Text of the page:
Nautical. to fasten (a rope) by winding around a pin or short rod inserted in a holder so that both ends of the rod are clear.
to secure (a person) by attaching to one end of a rope.
to secure (a rope) by attaching to a person or to an object offering stable support.
to cease (an action); stop.
to ignore (an announcement, order, etc.):
Belay that, the meeting will be at 0900 instead of 0800.
to belay a rope:
Belay on that cleat over there.
Mountain Climbing. a rock, bush, or other object sturdy enough for a running rope to be passed around it to secure a hold.
When they had hoisted the unconscious Tom to the gaff, Swarth ordered: “belay, coil up the fall, and go forrard.”
“Where Angels Fear to Tread” and Other Stories of the Sea Morgan Robertson
“belay that,” said Captain Miles, rousing up now and rubbing his eyes.
The White Squall John Conroy Hutcheson
belay the starboard ram there, you salamander, and take a reef in the grating.
The Orpheus C. Kerr Papers. Series 1 Robert H. Newell
There now, old man, just belay all that, and let me finish my snooze.
Salt Water W. H. G. Kingston
A ring-bolt with two or more forelock-holes in it, occasionally to belay or make fast towards the middle.
The Sailor’s Word-Book William Henry Smyth
None of the four that remained could do more than haul aft and belay a sheet.
The Celebrity, Complete Winston Churchill
“After that round turn, you may belay,” cried young Tom, laughing.
Jacob Faithful Captain Frederick Marryat
belay the binnacle and part the ship’s periwig abaft the main-mast!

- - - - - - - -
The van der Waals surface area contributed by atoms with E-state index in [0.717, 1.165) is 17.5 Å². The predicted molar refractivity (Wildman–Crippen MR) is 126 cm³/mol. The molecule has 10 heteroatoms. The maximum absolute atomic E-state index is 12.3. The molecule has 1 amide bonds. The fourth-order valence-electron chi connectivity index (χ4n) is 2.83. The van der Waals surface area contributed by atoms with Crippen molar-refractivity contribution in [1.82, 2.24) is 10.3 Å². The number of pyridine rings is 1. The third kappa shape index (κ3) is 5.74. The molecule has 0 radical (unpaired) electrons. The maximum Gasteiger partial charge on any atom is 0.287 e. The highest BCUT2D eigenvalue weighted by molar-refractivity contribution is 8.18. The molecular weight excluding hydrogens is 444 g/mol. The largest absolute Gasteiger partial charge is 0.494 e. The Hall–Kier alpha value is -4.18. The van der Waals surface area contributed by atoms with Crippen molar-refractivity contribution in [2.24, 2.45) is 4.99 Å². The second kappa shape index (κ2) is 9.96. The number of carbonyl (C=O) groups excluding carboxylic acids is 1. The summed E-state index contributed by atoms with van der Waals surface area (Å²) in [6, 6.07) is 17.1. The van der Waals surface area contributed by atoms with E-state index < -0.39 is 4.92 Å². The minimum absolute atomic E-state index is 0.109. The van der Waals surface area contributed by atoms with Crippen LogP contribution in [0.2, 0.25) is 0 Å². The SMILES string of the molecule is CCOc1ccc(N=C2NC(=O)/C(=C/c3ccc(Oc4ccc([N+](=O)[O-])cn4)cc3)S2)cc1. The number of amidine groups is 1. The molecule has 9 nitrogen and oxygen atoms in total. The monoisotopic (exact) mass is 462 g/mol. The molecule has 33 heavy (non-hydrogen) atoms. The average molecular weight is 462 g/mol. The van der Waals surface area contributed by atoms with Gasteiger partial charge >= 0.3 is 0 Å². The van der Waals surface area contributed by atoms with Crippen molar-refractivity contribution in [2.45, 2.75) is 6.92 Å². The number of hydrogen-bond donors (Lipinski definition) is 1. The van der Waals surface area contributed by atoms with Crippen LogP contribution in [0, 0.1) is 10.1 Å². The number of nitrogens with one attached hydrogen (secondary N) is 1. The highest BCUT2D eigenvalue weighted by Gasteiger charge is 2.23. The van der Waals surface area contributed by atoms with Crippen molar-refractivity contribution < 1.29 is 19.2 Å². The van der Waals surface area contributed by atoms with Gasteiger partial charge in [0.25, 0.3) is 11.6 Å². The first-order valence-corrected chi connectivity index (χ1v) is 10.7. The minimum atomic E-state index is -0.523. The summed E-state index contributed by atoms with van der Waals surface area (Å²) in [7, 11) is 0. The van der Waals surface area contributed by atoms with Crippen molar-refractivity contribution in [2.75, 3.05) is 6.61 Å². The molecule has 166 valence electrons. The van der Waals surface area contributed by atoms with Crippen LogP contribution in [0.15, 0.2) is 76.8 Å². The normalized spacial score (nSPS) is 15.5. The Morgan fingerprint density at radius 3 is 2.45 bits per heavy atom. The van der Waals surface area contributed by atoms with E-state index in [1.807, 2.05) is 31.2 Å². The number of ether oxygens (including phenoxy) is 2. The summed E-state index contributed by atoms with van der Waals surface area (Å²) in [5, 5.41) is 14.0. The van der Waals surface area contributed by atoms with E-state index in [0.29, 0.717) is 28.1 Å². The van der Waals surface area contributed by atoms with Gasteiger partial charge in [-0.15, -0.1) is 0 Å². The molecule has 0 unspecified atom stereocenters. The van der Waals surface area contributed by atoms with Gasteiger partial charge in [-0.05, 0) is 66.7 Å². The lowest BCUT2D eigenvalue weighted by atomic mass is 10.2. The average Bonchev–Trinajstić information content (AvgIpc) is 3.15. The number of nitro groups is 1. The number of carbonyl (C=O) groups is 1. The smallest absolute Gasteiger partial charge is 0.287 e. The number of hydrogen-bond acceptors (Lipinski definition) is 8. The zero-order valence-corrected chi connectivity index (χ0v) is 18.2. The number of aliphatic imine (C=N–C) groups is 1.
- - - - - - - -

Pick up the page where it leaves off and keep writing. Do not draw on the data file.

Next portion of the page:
Lochinvar S. R. Crockett
Well there with the throat-halliards; well with the peak; belay!
The Pirate Slaver Harry Collingwood
The Captain liked Bob because he was not “given to clatter,” and “knew how to belay his jaw.”
Captain January Laura E. Richards
verb -lays, -laying, -layed
(nautical) to make fast (a line) by securing to a pin, cleat, or bitt
(usually imperative) (nautical) to stop; cease
(mountaineering) (ˈbiːˌleɪ). to secure (a climber) to a mountain by tying the rope off round a rock spike, piton, nut, etc
(mountaineering) (ˈbiːˌleɪ). the attachment (of a climber) to a mountain by tying the rope off round a rock spike, piton, nut, etc, to safeguard the party in the event of a fall See also running belay
from Old English bilecgan, which, among other senses, meant “to lay a thing about” (with other objects), from be- + lecgan “to lay” (see lay (v.)). The only surviving sense is the nautical one of “coil a running rope round a cleat or pin to secure it” (also transferred to mountain-climbing), first attested 1540s; but this is possibly a cognate word, from Dutch beleggen.
- Belaying cleat
cleat (def 8).
- Belaying pin
a short, round bar of metal or wood, inserted in a fife rail or pin rail, to which a rope is belayed. Historical Examples If they had shirked it, the redoubtable “Bully” would have made attendance compulsory with a belaying pin. A Memory Of The Southern Seas Louis Becke I sent a belaying pin after […]
to surround with military forces. to surround or beset, as with troubles. Historical Examples Before God can make her in truth His own, make her verify her name, He will have to beleaguer and reduce her. The Book of Isaiah, Volume I (of 2) George Adam Smith In his tragedy of Ezelino, after the tyrant’s […]